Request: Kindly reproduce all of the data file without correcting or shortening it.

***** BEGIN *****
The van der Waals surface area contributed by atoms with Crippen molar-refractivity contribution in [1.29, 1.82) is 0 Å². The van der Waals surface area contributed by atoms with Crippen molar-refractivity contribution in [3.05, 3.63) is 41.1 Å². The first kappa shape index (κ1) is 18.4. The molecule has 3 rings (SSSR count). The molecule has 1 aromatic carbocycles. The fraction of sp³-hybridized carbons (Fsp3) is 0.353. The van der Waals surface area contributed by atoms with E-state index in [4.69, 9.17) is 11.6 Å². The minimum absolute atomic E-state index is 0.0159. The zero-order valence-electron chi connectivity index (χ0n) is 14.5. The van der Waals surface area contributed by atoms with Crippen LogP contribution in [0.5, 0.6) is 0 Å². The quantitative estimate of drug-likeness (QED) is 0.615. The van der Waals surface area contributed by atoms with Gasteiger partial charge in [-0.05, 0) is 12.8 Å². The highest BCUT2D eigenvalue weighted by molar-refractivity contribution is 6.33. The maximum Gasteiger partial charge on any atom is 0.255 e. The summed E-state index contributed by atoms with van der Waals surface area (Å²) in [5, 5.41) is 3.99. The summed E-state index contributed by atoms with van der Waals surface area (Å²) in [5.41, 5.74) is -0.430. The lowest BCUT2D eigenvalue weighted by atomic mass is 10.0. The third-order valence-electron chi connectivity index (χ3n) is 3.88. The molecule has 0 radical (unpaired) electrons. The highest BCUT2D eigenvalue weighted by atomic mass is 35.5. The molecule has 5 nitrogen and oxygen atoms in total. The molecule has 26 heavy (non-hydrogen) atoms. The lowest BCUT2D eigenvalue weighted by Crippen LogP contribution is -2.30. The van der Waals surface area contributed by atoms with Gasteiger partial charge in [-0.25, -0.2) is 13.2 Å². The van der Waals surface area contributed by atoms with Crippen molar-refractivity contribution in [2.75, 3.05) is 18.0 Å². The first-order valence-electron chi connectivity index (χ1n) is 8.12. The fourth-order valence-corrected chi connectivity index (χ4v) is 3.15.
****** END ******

The van der Waals surface area contributed by atoms with Crippen molar-refractivity contribution in [1.29, 1.82) is 0 Å². The van der Waals surface area contributed by atoms with Crippen molar-refractivity contribution in [3.05, 3.63) is 41.1 Å². The first kappa shape index (κ1) is 18.4. The molecule has 3 rings (SSSR count). The molecule has 1 aromatic carbocycles. The fraction of sp³-hybridized carbons (Fsp3) is 0.353. The van der Waals surface area contributed by atoms with E-state index in [4.69, 9.17) is 11.6 Å². The minimum absolute atomic E-state index is 0.0159. The zero-order valence-electron chi connectivity index (χ0n) is 14.5. The van der Waals surface area contributed by atoms with Crippen LogP contribution in [0.5, 0.6) is 0 Å². The quantitative estimate of drug-likeness (QED) is 0.615. The van der Waals surface area contributed by atoms with Gasteiger partial charge in [-0.05, 0) is 12.8 Å². The highest BCUT2D eigenvalue weighted by molar-refractivity contribution is 6.33. The maximum Gasteiger partial charge on any atom is 0.255 e. The summed E-state index contributed by atoms with van der Waals surface area (Å²) in [5, 5.41) is 3.99. The summed E-state index contributed by atoms with van der Waals surface area (Å²) in [5.41, 5.74) is -0.430. The lowest BCUT2D eigenvalue weighted by atomic mass is 10.0. The third-order valence-electron chi connectivity index (χ3n) is 3.88. The molecule has 0 radical (unpaired) electrons. The highest BCUT2D eigenvalue weighted by atomic mass is 35.5. The molecule has 5 nitrogen and oxygen atoms in total. The molecule has 26 heavy (non-hydrogen) atoms. The lowest BCUT2D eigenvalue weighted by Crippen LogP contribution is -2.30. The van der Waals surface area contributed by atoms with Gasteiger partial charge in [-0.25, -0.2) is 13.2 Å². The van der Waals surface area contributed by atoms with Crippen molar-refractivity contribution in [2.75, 3.05) is 18.0 Å². The first-order valence-electron chi connectivity index (χ1n) is 8.12. The fourth-order valence-corrected chi connectivity index (χ4v) is 3.15.